The MBC channel had to cancel a Twitter opinion poll it was planning on conducting about women driving cars in Saudi Arabia because it was condemned as ‘incitement’ by the authorities. Social media activists had already re-tweeted the tweet and, once it had been removed, posted pictures of it to show both that it existed and that it has been removed!
The debate about women driving cars has been re-ignited in Saudi society and a campaign has been launched for 15 June urging women to come out in great numbers and break the ban en masse. The campaign, conducted on social media, carries the headline “I will drive my car on June 15.” Now the authorities have launched a counter-campaign under the slogan: “I will enter my kitchen on June 15.”
Judging by activity using the Twitter hashtag bearing the name of the campaign, female support seems much higher that male rejection of the idea.
The authorities, most clergy and conservative citizens are against women driving for a variety of reasons, some more fanciful than others. They claim that “strict” societal customs and values in Saudi Arabia cannot possibly accommodate the sight of women driving freely through the streets. Women in turn reject this idea as “masculine” and emphasize the necessity of being able to drive for practical, rather than recreational, reasons…
In December 2014, two female campaigners – Loujain Al Hathloul and Maysaa Al Amoudi – were jailed for defying the driving ban.
According to observers, there’s an ongoing reform campaign in Saudi Arabia with political, economic, and social dimensions. However, one way or another, the campaign is neglecting women’s rights, and at the moment the key issue here is their right to drive. The conservative movement in the Kingdom is trying to downplay the importance of this right by saying that there are many rights that women need to obtain first before demanding the right to drive. In turn, the authorities are trying to pass the buck, saying that they have no objection to seeing women behind the wheel but the people will not tolerate it.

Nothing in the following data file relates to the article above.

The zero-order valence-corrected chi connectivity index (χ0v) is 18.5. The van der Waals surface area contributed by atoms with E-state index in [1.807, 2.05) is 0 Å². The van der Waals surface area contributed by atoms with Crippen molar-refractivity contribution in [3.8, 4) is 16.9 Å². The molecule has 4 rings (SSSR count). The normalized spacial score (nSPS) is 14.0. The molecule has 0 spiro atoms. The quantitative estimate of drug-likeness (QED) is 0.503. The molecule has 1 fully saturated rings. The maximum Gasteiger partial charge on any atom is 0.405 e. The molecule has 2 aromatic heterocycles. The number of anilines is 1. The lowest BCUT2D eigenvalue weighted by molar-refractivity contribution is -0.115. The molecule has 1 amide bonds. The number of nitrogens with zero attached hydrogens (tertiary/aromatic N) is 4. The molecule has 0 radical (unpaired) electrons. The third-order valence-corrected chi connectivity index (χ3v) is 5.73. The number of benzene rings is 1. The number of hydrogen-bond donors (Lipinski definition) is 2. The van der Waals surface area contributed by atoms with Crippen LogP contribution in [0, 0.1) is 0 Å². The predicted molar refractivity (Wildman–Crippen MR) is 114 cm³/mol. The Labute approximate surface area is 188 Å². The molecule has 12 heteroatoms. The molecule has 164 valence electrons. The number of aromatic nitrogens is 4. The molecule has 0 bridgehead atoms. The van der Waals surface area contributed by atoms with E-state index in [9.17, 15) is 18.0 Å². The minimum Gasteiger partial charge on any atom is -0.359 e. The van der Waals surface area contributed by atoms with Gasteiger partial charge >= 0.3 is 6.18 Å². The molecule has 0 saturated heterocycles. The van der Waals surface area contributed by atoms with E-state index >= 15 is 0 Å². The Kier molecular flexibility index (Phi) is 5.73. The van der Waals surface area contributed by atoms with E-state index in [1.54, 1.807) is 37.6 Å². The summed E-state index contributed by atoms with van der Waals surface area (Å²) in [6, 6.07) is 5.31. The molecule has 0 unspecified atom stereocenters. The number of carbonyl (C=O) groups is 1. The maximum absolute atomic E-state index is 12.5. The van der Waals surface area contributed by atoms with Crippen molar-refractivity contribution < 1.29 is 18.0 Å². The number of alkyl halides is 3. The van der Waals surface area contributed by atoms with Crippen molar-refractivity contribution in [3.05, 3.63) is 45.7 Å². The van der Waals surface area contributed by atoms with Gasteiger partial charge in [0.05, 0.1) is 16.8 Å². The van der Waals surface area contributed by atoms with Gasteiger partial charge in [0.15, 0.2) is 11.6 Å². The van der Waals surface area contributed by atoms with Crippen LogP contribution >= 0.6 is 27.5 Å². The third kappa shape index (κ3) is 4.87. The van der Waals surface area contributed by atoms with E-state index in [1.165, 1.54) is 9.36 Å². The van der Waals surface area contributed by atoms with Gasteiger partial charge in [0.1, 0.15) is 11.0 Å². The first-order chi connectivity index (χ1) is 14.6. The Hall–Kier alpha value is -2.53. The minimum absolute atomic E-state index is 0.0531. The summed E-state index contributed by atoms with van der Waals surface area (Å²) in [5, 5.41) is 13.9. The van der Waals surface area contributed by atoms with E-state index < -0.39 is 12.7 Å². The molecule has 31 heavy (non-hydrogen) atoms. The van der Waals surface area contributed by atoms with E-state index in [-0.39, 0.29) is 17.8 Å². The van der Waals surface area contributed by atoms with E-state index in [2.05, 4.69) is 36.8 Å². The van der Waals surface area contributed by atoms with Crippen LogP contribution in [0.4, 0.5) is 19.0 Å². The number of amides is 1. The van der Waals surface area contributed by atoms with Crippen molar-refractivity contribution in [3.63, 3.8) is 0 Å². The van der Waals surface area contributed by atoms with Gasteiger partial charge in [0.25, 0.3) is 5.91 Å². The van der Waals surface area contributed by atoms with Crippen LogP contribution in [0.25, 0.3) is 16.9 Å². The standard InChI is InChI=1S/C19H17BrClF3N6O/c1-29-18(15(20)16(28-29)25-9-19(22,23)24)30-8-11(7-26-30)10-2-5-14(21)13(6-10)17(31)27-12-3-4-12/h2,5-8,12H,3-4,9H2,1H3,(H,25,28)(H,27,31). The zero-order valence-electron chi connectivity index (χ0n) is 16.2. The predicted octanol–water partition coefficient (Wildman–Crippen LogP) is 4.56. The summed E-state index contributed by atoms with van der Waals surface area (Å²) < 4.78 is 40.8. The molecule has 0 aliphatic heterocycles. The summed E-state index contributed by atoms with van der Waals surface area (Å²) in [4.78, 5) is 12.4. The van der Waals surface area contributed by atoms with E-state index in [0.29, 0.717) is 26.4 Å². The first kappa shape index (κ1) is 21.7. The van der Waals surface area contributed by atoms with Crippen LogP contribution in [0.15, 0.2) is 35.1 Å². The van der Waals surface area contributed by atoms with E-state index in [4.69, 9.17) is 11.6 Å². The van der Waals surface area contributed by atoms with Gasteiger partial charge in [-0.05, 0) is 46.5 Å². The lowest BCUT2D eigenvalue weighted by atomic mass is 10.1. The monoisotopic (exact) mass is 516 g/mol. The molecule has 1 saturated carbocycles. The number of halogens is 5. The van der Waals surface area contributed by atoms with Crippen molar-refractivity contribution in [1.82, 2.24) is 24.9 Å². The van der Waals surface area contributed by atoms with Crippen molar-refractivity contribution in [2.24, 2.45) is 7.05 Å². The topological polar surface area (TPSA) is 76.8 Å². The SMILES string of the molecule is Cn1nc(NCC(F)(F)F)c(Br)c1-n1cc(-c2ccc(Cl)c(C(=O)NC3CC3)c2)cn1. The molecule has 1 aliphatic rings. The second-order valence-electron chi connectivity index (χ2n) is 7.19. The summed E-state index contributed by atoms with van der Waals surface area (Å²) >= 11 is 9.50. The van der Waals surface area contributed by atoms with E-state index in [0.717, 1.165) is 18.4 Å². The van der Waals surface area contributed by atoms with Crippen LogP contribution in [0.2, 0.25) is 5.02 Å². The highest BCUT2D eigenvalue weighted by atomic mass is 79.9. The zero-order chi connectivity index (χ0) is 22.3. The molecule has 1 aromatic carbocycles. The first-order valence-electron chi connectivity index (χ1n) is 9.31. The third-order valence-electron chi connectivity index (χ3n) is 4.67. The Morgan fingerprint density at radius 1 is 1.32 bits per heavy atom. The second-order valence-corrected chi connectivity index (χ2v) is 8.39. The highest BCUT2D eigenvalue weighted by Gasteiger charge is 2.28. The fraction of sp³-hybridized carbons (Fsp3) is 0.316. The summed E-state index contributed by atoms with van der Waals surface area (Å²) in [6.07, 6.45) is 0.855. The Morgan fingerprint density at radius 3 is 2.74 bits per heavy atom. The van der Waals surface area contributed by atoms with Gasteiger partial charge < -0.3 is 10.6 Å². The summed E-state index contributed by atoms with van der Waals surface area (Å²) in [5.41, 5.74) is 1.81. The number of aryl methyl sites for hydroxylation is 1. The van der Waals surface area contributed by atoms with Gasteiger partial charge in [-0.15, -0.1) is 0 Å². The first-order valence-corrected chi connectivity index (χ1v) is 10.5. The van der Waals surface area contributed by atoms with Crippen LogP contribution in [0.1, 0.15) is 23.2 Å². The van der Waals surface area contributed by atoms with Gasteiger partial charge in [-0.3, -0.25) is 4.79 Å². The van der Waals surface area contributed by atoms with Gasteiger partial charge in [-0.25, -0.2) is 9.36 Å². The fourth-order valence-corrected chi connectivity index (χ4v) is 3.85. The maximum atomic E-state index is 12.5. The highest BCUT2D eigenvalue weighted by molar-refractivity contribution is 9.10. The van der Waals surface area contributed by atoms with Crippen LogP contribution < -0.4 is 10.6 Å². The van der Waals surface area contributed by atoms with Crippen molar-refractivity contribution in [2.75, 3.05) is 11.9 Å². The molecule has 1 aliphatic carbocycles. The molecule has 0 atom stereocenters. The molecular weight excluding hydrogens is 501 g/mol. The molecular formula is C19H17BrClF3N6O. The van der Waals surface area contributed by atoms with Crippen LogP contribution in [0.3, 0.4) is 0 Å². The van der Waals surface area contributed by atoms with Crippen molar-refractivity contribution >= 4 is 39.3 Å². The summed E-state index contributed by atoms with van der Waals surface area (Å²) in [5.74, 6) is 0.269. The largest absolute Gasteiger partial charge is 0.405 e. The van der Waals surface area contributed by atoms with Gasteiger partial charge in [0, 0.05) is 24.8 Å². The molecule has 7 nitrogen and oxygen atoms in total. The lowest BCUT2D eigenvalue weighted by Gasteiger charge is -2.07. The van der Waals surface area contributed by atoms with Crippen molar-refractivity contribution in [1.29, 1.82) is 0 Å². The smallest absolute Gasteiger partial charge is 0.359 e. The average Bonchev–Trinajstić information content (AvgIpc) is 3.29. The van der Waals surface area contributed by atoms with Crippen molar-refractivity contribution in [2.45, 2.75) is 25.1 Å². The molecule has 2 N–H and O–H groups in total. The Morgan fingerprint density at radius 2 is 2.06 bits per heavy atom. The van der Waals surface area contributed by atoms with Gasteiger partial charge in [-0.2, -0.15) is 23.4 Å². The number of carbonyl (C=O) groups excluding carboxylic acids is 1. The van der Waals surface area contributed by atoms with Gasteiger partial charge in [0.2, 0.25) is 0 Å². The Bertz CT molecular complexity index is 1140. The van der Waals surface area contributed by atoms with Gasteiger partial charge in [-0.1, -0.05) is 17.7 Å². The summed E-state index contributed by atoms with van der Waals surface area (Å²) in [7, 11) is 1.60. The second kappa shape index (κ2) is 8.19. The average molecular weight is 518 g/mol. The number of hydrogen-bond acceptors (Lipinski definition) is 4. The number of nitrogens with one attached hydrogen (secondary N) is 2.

According to parties following Saudi affairs, the government has no intention of starting a confrontation with the conservative element or enabling a ‘revolution’ against the religious dictats which underpin Saudi society. The whole establishment is founded on the belief that the House of Saud is the guardian of Islam and the Two Holy Places. Any attempt to change things might be the beginning of a wider unraveling and the House of Saud dread an ‘Arab Spring’ style revolt although letting women drive would hardly lead to chaos and anarchy.
Conservative Saudi preachers recently issued a fatwa against women driving, claiming that it would lead to health problems, particularly in the reproductive organs, causing female drivers to be infertile.
Medics have confirmed that this is not a scientific point of view and that women the entire world over drive their cars, have never suffered any problems, and are constantly having babies…